Let’s talk about proper preparation for your silicone kit BEFORE painting it…..
A must must must is to properly prep your kit BEFORE painting it!!
When a kit is pulled from its mold, it has release residue on it. Most times the pourer will wash it down immediately to get the release agent off of it. However, there still can be traces of that release agent still on the pieces. Along with that, when handling the kit for shipping and taking it out of the box, there can be a transfer of oils from hands or dust particles from travel or packaging materials. Any traces of any of these things on your silicone pieces can inhibit paint cure. Therefore, your silicone kit must be washed and prepped before painting.
How To Prep Your Silicone Piece ~ (this is what I do… some may have other techniques or not agree with this method, but it has never failed me.)
- I like to wipe each piece down with acetone first. Just a quick pass on a napkin or sponge pad. This is not for everyone but it’s my extra mile.
- Then scrub with Blue Dawn Dish Soup Detergent and hot water. Dawn Soap is very important and only the blue one. Not any with oils or scents. I find using a chip brush or a soft toothbrush helpful when trying to get into ears, nostrils, etc. It does not hurt (in fact its beneficial) to let your kit sit in the soapy water overnight. Wait until you see what floats in the morning!!!
- Rinse with hot water for at least 2-5 minutes to get all soap off.
- Allow to air dry in an airtight container or somewhere away from lint
- Once completely dried do a quick pass of 99% isopropyl alcohol in case of any remaining residue of soap.
- Paint once 100% dry.
- I’ve now added the step to do a quick pass of NOVOC Gloss over the piece before painting.
You can repeat these steps if you feel like you didn’t get it clean the first time. It is better to spend extra time cleaning your piece than to not have your paint cure due to improper preparation.
Again this is the method I have used for years and it works for me however, others have differing opinions.
As a Molder/Caster ~ I wanted to show you what the silicone looks like during our washing method. We allow the silicone piece to sit in hot soap water overnight to really get rid of that Release Agent. Look at what the water looks like in the morning.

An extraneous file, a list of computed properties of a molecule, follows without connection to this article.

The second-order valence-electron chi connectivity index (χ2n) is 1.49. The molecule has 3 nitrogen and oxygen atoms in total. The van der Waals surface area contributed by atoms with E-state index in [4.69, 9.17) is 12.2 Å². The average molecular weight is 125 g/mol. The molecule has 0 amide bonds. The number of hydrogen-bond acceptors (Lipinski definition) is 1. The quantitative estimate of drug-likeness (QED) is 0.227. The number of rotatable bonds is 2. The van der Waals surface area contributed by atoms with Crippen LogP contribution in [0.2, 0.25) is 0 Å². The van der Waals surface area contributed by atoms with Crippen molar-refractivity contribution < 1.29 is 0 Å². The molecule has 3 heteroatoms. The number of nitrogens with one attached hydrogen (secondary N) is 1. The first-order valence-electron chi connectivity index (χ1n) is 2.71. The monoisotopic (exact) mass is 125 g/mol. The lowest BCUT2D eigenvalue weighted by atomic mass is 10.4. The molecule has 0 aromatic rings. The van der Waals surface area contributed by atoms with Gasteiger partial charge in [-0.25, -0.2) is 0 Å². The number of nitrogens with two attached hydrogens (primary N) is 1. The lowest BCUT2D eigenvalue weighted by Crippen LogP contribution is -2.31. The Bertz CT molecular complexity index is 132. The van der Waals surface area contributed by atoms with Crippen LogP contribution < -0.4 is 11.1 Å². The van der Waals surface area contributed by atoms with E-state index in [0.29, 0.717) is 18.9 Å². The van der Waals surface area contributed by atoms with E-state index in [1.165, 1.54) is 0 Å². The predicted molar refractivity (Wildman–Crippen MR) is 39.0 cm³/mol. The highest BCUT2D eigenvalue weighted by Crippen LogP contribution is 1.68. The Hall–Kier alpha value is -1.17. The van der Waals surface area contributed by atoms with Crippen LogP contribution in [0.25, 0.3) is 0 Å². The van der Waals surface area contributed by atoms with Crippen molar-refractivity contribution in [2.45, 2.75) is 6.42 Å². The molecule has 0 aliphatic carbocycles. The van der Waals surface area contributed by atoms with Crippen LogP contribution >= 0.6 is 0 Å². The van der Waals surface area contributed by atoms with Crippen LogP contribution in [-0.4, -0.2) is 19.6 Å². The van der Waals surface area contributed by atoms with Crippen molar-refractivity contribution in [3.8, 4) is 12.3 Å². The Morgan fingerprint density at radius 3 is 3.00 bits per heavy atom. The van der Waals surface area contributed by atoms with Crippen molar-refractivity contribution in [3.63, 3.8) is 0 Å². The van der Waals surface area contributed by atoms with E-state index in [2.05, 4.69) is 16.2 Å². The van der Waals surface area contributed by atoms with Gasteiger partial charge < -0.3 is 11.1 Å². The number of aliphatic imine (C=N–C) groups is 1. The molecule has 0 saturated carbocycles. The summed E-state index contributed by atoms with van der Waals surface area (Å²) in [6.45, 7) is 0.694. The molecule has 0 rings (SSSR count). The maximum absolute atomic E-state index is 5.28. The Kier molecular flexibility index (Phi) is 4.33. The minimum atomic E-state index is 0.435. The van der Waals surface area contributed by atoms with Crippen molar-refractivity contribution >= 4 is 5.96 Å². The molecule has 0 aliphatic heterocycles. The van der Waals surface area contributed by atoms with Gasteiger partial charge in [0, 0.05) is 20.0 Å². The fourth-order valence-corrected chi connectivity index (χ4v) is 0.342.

Do you see the film on top of the water? GROSS, eh! That is all the waxy release that comes off each kit after being pulled from the mold. More is done to each piece to prep them before they are ready to go to the customer.
Here are tips from others:
A Smooth On Rep says: ‘just wash with soap and water and it will be good to go.’
‘After washing the silicone with soap and hot water and allowing it to dry completely, wipe down pieces with Novocs Gloss or Naptha (Naptha is highly flammable and not good for the lungs).’ These solvents would be instead of the 99% isopropyl alcohol.
‘After prepping the silicone, apply a clear coat of psycho paint as a base for better adhesion. This also helps to fill in any holes or little tears that may be in the silicone.’
Some have had issues with paint not sticking, even after these steps, and it could be that the release agent still hasn’t been removed. It has been written that Alcohol, Acetone and Dish Soap cannot dissolve or remove release agents, oils, waxes or petroleum jelly. If this is the case, products like Odorless Paint Thinner, Lighter Fluid, Colman Lamp Fluid, Naphtha, Novocs Gloss can be used (please remember all are highly flammable and need ventilation). The smell of these products may linger on the surface of the silicone but will eventually go away.
Guidelines From the Smooth On: recommendations: https://www.smooth-on.com/products/psycho-paint/
Now some of this can be eliminated if your doll came from a pourer that didn’t use a wax-based mold release agent like Ease Release. If they used a glycerin-based release agent then all you need to do is wash your kit with soap and water and you’re ready to paint (I still like the idea of a quick pass of 99% isopropyl alcohol right after because it removes soap residue but again… personal preference and some would disagree).